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Agriculture

  • Halloween brings back the memories

    Now that Halloween is upon us and fall decorating is in full swing it makes me reminisce about Halloweens past and how times have changed. Yes, I said it, sounding like my parents and grandparents, but times have changed since I was a trick or treater.

    When I was a kid, Halloween and the prospect of getting bags full of candy and trick or treating was something my siblings, cousins and I looked forward to almost as much as Christmas, almost…?

  • Tackle weed problems in your pastures

    Dry weather conditions this summer following another dry season last year have resulted in grazed pastures with areas that have thin vegetative cover and bare soil. Much of these areas already has evidence of weedy vegetation such as common ragweed and other summer annuals. As these plants die back naturally, cool-season weeds such as common chickweed, henbit and purple deadnettle will fill in the voids. Other weeds such as buttercup and musk thistle will likely be more prevalent in the coming spring.

  • Consider limiting hay feeding now

    Some of you are already making decisions about this winter’s feeding. What is worse, some of us are already doing it! One of the things that worked out best last year was turning the cows in to the hay for a short feeding period. Since many of you are counting hay bales now and have either sold cattle or are planning to sell, you may want to consider limited feeding.

  • Clubs gear up for new memberships

    4-H project clubs are gearing up this month to accept new membership. Now is the time for youth who are interested in a project club to join because several have membership deadlines and fall events in which new members should participate.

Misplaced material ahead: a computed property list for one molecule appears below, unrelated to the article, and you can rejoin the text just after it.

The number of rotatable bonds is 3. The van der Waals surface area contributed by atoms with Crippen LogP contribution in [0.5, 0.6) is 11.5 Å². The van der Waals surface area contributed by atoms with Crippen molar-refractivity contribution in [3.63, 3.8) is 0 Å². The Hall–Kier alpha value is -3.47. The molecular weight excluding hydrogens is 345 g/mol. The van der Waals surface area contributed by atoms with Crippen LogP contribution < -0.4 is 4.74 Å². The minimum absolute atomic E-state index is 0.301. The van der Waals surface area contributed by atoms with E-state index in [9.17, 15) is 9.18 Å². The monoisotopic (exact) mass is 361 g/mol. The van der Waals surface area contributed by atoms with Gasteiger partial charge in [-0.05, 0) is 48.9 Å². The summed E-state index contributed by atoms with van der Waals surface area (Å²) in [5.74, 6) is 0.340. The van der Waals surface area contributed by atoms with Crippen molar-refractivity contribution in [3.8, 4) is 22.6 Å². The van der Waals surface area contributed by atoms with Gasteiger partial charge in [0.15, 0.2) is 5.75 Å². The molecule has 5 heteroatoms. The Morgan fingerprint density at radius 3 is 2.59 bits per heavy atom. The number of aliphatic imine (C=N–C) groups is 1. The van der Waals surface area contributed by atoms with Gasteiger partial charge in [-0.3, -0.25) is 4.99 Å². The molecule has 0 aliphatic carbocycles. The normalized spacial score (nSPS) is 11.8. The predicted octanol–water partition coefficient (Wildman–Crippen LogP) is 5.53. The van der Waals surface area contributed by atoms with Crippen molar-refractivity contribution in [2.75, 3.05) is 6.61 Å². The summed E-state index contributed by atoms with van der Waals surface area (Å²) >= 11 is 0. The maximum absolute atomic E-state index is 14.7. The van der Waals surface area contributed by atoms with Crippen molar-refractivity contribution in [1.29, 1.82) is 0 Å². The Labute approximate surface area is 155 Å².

The first one coming up this month is the 4-H Spurs and Furs Club. This club is for youth interested in rabbits or poultry. The club will meet on Tuesday, Oct . 21, 6:30 p.m. at the extension office. The club meets monthly and recently sponsored an open rabbit and poultry show during the Crossroads Harvest Festival.

  • Register now for Safe Night

    “Toon In to Safe Night” will be the theme for this year’s Safe Night Washington County program. This is the 10th year for the Washington County Heartland Youth Coalition to sponsor a night where young people can come to have fun in a safe place with no weapons, no arguments, no drugs and alcohol.

    Safe Night Washington County will be held on Saturday, Nov. 15, beginning at 2:30 p.m. at the Washington County Elementary School for fourth and fifth graders. The event will run through 9:30 p.m.

  • Advantages of Bt corn continue to grow

    Over the past 12 years, corn growers have enjoyed lower populations of once troublesome insects and lower yield losses thanks to Bt corn, said Ric Bessin, entomologist in the University of Kentucky College of Agriculture.

  • Make your own compost and help the environment

    Have drought, wind, gas prices, economy, politics and the coming of fall got you down? You aren’t alone. So why not start thinking about compost. Yes, that’s right, compost. Why not? It will get your mind off of the many things you can’t do anything about. So, why not do something good for the environment and your garden and start a compost pile. Most people have leaves and dead plants this time of year and probably more so this year due to the drought and wind storm of late.

  • 4-H'ers win ribbons at Kentucky State Fair

    Washington County 4-H members had outstanding representation at this year’s Kentucky State Fair. Besides entering 4-H projects and showing various livestock, Washington County also took an active leadership role by providing the hosts for Cloverville one day.

    Volunteer teen and adult leaders helped state fair goers locate 4-H projects and be familiar with Cloverville which is the mock town that Kentucky 4-H uses to showcase all of the 4-H projects entered at the state fair.

  • Drought putting damper on state's soybean yield

    Kentucky’s soybean harvest yield estimate for September was down 8 percent from August but up 69 percent over last year at this time, according to the U.S. Department of Agriculture. The increase is due to greater yields per acre and more acreage in soybeans. On the surface the number sounds impressive until the poor yields of 2007 are taken into consideration.

  • Follow these top seven composting secrets

    Officially composting is a controlled natural biological process where bacteria, fungi (microbes), and other organisms decompose organic wastes. This is a clever scientific definition of composting but basically it’s allowing organic material to decompose into humus or compost or basically “dirt”.

    There are several key steps in making compost and the top seven are below: